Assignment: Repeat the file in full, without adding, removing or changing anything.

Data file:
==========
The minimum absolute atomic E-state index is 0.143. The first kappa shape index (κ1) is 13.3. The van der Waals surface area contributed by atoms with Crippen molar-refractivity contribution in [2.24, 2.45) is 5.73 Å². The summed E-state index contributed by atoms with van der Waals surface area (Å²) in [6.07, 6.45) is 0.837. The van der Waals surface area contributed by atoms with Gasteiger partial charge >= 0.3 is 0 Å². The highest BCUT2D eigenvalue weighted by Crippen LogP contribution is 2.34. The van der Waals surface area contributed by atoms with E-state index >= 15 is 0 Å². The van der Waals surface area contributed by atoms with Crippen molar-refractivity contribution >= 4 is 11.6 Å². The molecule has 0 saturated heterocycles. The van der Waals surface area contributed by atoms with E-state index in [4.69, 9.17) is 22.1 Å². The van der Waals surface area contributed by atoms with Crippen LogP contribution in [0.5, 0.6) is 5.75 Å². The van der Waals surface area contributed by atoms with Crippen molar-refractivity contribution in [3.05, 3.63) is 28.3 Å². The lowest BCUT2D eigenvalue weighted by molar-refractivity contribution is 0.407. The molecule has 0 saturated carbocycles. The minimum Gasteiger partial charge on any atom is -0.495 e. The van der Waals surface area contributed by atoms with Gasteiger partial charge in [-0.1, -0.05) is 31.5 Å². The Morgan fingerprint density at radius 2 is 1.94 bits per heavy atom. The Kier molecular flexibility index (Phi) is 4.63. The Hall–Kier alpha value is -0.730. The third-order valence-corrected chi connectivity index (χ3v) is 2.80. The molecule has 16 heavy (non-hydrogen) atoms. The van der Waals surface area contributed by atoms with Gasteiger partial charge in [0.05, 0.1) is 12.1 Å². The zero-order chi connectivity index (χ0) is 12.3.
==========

The minimum absolute atomic E-state index is 0.143. The first kappa shape index (κ1) is 13.3. The van der Waals surface area contributed by atoms with Crippen molar-refractivity contribution in [2.24, 2.45) is 5.73 Å². The summed E-state index contributed by atoms with van der Waals surface area (Å²) in [6.07, 6.45) is 0.837. The van der Waals surface area contributed by atoms with Gasteiger partial charge >= 0.3 is 0 Å². The highest BCUT2D eigenvalue weighted by Crippen LogP contribution is 2.34. The van der Waals surface area contributed by atoms with E-state index >= 15 is 0 Å². The van der Waals surface area contributed by atoms with Crippen molar-refractivity contribution >= 4 is 11.6 Å². The molecule has 0 saturated heterocycles. The van der Waals surface area contributed by atoms with E-state index in [4.69, 9.17) is 22.1 Å². The van der Waals surface area contributed by atoms with Crippen LogP contribution in [0.5, 0.6) is 5.75 Å². The van der Waals surface area contributed by atoms with Crippen molar-refractivity contribution in [3.05, 3.63) is 28.3 Å². The lowest BCUT2D eigenvalue weighted by molar-refractivity contribution is 0.407. The molecule has 0 saturated carbocycles. The minimum Gasteiger partial charge on any atom is -0.495 e. The van der Waals surface area contributed by atoms with Gasteiger partial charge in [-0.1, -0.05) is 31.5 Å². The Morgan fingerprint density at radius 2 is 1.94 bits per heavy atom. The Kier molecular flexibility index (Phi) is 4.63. The Hall–Kier alpha value is -0.730. The third-order valence-corrected chi connectivity index (χ3v) is 2.80. The molecule has 16 heavy (non-hydrogen) atoms. The van der Waals surface area contributed by atoms with Gasteiger partial charge in [0.05, 0.1) is 12.1 Å². The zero-order chi connectivity index (χ0) is 12.3.